The cage [04 is provided adjacent its upper end with a plurality of openings or passageways H5 which permit the flow of liquid into the space between the pilot valve and th diaphragm H0. In this particular form of the invention the Venturi effect is present when the nozzle is in operation, and the valve 03 having been once raised off of its seat in any of the various manners heretofore described is held in open position by the vacuum created in the lower or cup portion of cage I94. When, however, the liquid in the container being filled rises above the lower end of the discharge tube I02, a back pressure is created in the passageway "ll of the nozzle and thereby increases the pressure on the lower side of the diaphragm H4, due to the fact that the pressure operates on a greater area on the underside of the diaphragm than it does on the pilot valve H2, thus causing the valve to open and permitting liquid to pass onto the top of the valve I63 and break the vacuum which was sustaining the valve in open position and allowing the same to close.

From the foregoing description taken in connection with the attached drawings, it will be noted that I have devised a filling nozzle of rather simple construction which may be operated as fully automatic, semi-automatic or manually, and in which the control valve is sustained in open position by a vacuum which is automatically broken when the liquid in the container being filled reaches a predetermined level.

In accordance with the patent statutes, I have described what I now consider to be the preferred forms of the filling nozzle, but since various changes may be made in structural details without departing from the essence of the invention, it is intended that all such changes be included within the scope of the appended claims.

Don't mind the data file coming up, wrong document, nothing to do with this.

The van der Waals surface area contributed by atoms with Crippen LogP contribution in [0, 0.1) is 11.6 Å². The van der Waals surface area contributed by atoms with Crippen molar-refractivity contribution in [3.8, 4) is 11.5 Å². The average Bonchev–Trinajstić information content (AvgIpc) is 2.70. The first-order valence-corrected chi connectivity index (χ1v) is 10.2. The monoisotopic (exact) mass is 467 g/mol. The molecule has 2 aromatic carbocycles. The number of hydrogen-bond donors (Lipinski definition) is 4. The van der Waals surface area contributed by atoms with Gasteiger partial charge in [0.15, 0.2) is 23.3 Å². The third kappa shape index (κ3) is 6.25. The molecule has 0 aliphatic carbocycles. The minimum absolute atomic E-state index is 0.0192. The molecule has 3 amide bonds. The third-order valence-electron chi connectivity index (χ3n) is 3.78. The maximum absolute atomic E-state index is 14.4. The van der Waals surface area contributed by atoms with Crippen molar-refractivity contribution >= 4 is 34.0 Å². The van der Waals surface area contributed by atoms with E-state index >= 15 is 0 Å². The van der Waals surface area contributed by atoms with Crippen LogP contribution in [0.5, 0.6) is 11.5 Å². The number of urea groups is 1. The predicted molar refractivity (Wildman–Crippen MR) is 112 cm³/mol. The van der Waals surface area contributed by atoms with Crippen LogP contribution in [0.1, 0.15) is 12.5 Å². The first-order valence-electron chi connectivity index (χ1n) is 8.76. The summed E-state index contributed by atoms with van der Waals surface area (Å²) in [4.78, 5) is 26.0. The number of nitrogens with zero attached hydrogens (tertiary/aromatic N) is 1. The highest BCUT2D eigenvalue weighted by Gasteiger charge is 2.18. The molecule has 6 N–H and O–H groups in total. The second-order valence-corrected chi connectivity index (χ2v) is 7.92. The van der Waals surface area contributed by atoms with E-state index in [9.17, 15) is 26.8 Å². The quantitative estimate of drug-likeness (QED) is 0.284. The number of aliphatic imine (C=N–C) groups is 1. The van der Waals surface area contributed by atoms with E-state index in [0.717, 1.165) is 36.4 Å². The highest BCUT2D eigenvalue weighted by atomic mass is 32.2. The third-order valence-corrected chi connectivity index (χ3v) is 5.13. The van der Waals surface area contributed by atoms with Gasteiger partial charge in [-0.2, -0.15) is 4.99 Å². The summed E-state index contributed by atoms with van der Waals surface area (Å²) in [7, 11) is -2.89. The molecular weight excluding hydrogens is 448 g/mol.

I claim:

1. An automatic filling nozzle comprising a casing having a passage therethrough provided with a valve seat, a discharge tube communicating with one end of the passage, an inverted cup provided with a passage therethrough and spaced slightly above the valve seat to provide a Venturi effect, a reciprocably-mounted valve positioned in the cup for cooperation with the valve seat, means for opening the valve and releasing the same, said valve being maintained in open position by a vacuum formed by the Venturi effect, and means for automatically breaking the vacuum when a container is filled to a predetermined level.

2. An automatic filling nozzle comprising a casing having a passage therethrough provided with a valve seat, a discharge tube communicating with one end of the passage, an inverted cup provided with a passage therethrough,, a reciprocably-mounted valve positioned in the cup for cooperation with the valve seat, said cup being spaced slightly above the valve seat to provide a Venturi effect to maintain the valve open by the vacuum produced by the venturi once the valve is opened, and a pilot valve for breaking said vacuum under certain conditions.

3. An automatic filling nozzle comprising a casing having a passage therethrough provided with a valve seat, a discharge tube communicating with one end of said passage, an inverted cup provided with a passage therethrough, a reciprocably-mounted valve positioned in the cup for cooperation with the valve seat, said cup being spaced slightly above the valve seat to provide a venturi effect to maintain the valve open by the vacuum produced by the venturi once the valve is opened, lost-motion means for opening the valve, and means for automatically breaking the vacuum when a container is filled to a predetermined level, said means including a pilot valve for controlling the iiow of liquid to the upper face of the first-mentioned valve.

4. An automatic filling nozzle comprising a casing having a passage therethrough provided with a valve seat, a discharge tube communicating with one end of said passage, an inverted cup provided with a passage therethrough, a reciprocably-mounted valve positioned in the cup for cooperation with the valve seat, said cup being spaced slightly above the valve seat to provide a Venturi effect to maintain the valve Open by the vacuum produced by the venturi once the valve is opened, lost-motion means for opening the valve, and means including a diaphragm controlled pilot valve for controlling the flow of liquid to the upper face of the first-mentioned valve.